Retired Adm. Joe Sestak and former Pennsylvania congressman Joe Sestak told a crowd of about 40 people that he would put their interests above all others, including special interests, as he continued his campaign Saturday for the Democratic presidential nomination.
Sestak met with prospective voters during a Coffee with the Candidate event at the Farm Grounds coffee shop in Nevada. He is among the lesser well-known candidates among the field of two dozen Democrats seeking their party's presidential nomination in 2020. He registers below 1 percent in national polls and has not made the stage in recent Democratic debates.
But Sestak told those at Saturday's event that it's his “breadth of global experience,” that gives him the edge over candidates.
“Someone who understands the principles that we operate under in the world,” he said. “America's greatest power isn't its military. It's not its economy. It's our ability to convene the world. To bring together peoples and countries for a common cause that serves us all. It's one world.”
That must happen to combat climate change as 85 percent of greenhouse gas emissions come from other countries, Sestak said.
“We must convene them, and yet we're coming home behind walls,” he said. “We're great when we convene the world like we did to win … the Cold War without a shot. We're great when we don't have what happened at midnight the night before when the International Nuclear Treaty went out of existence.”
Sestak cited past nuclear arms and biological and other weapons treaties where the U.S. convened other countries to reach those agreements as examples of what can happen when the U.S. works with its international partners.
During a question and answer session with the audience, he took questions about who the future director of national intelligence should be.
“I hope it's someone like (outgoing director) Dan Coats was, who I may not agree with the politics but I agree with how he did intelligence, which was to speak truth to power,” Sestak said. “I hope it's someone who is not political, someone who is objective, and most someone who is accountable who speaks truth to power. I don't know who that is going to be.”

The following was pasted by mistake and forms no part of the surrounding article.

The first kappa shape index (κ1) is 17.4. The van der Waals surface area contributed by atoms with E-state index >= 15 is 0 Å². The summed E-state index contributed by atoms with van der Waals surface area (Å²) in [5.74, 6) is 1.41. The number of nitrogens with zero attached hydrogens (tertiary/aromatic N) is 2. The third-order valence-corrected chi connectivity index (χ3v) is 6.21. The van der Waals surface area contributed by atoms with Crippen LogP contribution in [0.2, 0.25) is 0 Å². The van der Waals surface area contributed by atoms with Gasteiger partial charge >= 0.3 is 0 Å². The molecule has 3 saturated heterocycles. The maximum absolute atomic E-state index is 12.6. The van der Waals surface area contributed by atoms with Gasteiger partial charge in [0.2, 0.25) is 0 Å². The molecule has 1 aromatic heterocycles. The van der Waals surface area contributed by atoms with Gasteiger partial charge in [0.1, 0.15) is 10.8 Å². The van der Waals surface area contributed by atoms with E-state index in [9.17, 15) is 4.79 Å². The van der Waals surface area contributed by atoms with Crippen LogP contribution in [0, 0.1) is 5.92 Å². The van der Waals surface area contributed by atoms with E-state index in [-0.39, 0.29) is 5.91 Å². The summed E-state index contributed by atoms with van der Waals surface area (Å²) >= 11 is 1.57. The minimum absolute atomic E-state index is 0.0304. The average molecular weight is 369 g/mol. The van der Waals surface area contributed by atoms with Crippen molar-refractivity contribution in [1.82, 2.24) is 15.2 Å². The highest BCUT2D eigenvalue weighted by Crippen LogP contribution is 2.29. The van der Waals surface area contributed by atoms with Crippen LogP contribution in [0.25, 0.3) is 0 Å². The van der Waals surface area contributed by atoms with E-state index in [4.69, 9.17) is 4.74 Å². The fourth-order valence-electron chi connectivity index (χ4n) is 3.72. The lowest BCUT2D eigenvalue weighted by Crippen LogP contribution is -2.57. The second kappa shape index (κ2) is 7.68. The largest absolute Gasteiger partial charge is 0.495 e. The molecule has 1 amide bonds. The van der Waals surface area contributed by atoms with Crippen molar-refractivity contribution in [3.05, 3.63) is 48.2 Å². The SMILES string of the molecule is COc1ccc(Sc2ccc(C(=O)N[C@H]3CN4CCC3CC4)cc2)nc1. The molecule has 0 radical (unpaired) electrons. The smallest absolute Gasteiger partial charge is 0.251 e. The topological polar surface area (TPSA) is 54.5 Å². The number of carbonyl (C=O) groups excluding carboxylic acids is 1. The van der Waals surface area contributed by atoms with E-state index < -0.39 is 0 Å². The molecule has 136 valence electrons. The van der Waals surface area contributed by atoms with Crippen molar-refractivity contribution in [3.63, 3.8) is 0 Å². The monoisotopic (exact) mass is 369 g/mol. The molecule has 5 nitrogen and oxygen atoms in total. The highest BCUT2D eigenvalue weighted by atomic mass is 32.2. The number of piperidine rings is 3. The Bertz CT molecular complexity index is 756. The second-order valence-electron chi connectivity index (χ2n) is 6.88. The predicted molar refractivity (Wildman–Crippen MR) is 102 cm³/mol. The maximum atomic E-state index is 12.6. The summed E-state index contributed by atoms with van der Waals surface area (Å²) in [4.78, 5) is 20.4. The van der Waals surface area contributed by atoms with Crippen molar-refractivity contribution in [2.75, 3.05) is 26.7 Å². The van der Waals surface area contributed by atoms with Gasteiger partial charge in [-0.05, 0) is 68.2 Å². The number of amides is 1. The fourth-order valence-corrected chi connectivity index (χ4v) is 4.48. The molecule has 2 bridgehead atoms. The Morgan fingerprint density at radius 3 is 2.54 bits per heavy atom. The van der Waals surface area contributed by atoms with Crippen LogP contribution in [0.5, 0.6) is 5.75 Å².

Another audience member asked Sestak about who he would do to create job opportunities in America.
He proposed a training for a lifetime program, similar to what is in place in the military.
“”When a guy or gal loses their job, we don't kick them out, we send them to the get another certificate,” Sestak. “We spend less than any other development nation in America on labor training. We do nothing for them.”
One example Sestak gave was retraining coal miners to work in green industries, such as wind and solar.
He also proposed reducing regulations that stand in the way of people wanting to start small businesses.
Fixing the immigration problem is also a critical element for job creation as immigrants are needed to fill those jobs that will be created, he said.
Sestak said if it wasn't for immigrants coming to America since 1970, the country would be “in a death spiral in population,” as birth rates haven't kept pace with growing jobs.
He also proposed an accelerated path toward citizenship for immigrants coming to the U.S. for STEM, or science, technological, engineering and math, careers.
On education, which Sestak called “our homeland defense,” he said he would support a return to the common core, a system that focuses on qualitative rather than quantitative learning.
One resident raised questions about the conflict that exists between the common core and state's standardized testing.
“I think you can do things like incentive states that there's grants available to help you in education if you are inside of one system,” he said. “To me the government is best when you incentivizes and doesn't have to mandate.”
The crowd became nearly silent as Sestak discussed why he got into the race for the White House.
He told about the young men and women of Navy, their average age of 19, work to ensure pilots take off safely from aircraft carriers over the open seas. He talked about how they don't unhook planes from the catapult until the engine is turned off, and stand in front of the plane to give pilots the all-clear before pilots climb out of the cockpit.
“That youth of America is showing Americans what they most need in future leadership by saying you can trust me because I”m staying right here until you're safely on deck. And if I made a mistake and you start heading overboard to your death, you're going right through me and I'm doing over with you to my own. I have met few people who ever felt anyone in Washington D.C. who would be willing to stand in front of that plane. I want to, because I believe more than anything else that that's what Americans most yearn for, most want and most need if we're going to move this country forward.”